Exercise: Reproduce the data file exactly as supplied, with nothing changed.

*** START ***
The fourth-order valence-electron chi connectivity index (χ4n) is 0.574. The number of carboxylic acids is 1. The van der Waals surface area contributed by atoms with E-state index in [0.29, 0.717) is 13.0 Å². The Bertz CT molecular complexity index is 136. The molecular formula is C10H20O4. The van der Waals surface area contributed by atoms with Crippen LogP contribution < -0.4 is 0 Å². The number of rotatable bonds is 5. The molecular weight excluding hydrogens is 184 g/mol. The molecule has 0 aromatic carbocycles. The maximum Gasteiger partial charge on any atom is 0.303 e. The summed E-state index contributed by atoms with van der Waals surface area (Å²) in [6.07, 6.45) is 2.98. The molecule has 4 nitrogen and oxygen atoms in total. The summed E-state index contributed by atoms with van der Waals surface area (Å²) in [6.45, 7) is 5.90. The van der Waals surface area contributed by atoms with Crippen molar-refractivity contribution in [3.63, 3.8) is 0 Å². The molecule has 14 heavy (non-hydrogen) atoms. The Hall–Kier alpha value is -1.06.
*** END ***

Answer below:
The fourth-order valence-electron chi connectivity index (χ4n) is 0.574. The number of carboxylic acids is 1. The van der Waals surface area contributed by atoms with E-state index in [0.29, 0.717) is 13.0 Å². The Bertz CT molecular complexity index is 136. The molecular formula is C10H20O4. The van der Waals surface area contributed by atoms with Crippen LogP contribution < -0.4 is 0 Å². The number of rotatable bonds is 5. The molecular weight excluding hydrogens is 184 g/mol. The molecule has 0 aromatic carbocycles. The maximum Gasteiger partial charge on any atom is 0.303 e. The summed E-state index contributed by atoms with van der Waals surface area (Å²) in [6.07, 6.45) is 2.98. The molecule has 4 nitrogen and oxygen atoms in total. The summed E-state index contributed by atoms with van der Waals surface area (Å²) in [6.45, 7) is 5.90. The van der Waals surface area contributed by atoms with Crippen molar-refractivity contribution in [3.63, 3.8) is 0 Å². The molecule has 14 heavy (non-hydrogen) atoms. The Hall–Kier alpha value is -1.06.